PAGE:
The same was true of Charlotte’s term The Science of Relations. I read her words on this over and over and over. It didn’t make sense to me. I had not had relations with the things I studied in my education. I couldn’t understand it until I saw the relations with nature that my children were building.

And then there was the Friday spelling quiz we used to do because that’s what I did as a child. And my nemesis – math. How to find math that is living? How to find a way to teach it when all I know is drill and kill? I still wonder. And geography. I haven’t landed on what I think fits the living definition for that yet either. And Latin. We still aren’t doing it. I’m waiting for some CM answer to strike me. And PE. Someday we’ll get it in formally. Someday I won’t send the children out, I’ll go with them. Someday I’ll nature journal, but I keep having babies who eat the watercolors and chew on the brushes. It’s all I can do to keep the toddler away from the other children painting. I’ve recently learned that painting really isn’t the essence of nature journaling anyway. We’ve been doing that wrong. Euclid is approaching fast on the horizon. I don’t know how to tackle Euclid.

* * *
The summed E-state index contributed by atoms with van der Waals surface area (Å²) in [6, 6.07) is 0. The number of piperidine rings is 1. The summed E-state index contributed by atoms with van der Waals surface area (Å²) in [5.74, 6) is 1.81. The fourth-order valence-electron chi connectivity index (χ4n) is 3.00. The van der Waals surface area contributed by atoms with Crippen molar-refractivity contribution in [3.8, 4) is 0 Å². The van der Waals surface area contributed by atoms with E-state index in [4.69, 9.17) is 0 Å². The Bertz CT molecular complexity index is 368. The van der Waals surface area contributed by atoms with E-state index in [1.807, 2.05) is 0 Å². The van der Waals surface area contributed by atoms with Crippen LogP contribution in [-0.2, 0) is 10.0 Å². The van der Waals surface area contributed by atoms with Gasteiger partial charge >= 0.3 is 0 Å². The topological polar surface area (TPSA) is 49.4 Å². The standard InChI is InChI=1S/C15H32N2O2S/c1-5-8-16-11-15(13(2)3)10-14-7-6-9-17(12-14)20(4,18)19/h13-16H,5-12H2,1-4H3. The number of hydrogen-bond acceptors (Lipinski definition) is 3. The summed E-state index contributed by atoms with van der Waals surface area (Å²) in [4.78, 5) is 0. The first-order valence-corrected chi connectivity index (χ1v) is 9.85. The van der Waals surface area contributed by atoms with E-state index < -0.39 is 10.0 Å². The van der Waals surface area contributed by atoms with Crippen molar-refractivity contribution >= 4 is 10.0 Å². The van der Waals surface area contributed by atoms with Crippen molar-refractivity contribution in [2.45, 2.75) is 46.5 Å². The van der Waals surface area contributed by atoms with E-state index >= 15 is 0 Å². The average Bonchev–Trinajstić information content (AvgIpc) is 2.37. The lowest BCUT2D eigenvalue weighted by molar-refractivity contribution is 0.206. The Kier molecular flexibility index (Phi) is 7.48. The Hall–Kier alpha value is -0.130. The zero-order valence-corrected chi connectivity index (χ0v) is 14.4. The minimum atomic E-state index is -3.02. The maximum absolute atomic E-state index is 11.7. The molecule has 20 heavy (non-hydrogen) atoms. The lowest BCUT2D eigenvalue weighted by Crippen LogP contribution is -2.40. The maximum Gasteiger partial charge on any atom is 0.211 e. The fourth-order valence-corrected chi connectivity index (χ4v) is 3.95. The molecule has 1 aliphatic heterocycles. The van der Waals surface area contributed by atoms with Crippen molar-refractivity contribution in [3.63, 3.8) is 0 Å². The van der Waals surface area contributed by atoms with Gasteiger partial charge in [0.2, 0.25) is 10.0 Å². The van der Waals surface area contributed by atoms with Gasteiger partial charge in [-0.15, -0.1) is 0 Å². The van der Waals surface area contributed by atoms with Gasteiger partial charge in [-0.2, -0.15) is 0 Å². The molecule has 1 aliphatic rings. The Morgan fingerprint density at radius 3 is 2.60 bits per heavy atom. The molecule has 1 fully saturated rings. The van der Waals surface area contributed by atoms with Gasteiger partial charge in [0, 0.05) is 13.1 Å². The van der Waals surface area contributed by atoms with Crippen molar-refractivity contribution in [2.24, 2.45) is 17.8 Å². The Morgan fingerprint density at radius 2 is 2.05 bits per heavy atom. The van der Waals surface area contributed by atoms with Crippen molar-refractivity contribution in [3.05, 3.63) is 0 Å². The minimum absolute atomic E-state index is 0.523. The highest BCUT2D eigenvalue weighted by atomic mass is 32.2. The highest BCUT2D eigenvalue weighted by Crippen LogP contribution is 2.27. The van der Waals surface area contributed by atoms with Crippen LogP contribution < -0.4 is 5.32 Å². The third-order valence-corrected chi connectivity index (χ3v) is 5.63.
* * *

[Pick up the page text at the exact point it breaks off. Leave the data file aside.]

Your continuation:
Does this sound like a purist? Wouldn’t a purist have these things sorted out by now? After this many years of homeschooling with Charlotte Mason, and all this fumbling around…

Learning along the way – day after day, month after month, year after year.
Slow, so slow.
But steady.

I learn the method gradually and implement what I can a little at a time. I juggle babies. I redo and redo the schedule, searching for one that works and incorporates as many subjects as I am ready to implement in CM fashion, yet a schedule that can actually be accomplished including potty training. In ten years of using Charlotte Mason I’m still missing pieces. I’ve found cabbages. I’m still looking for some cabbages.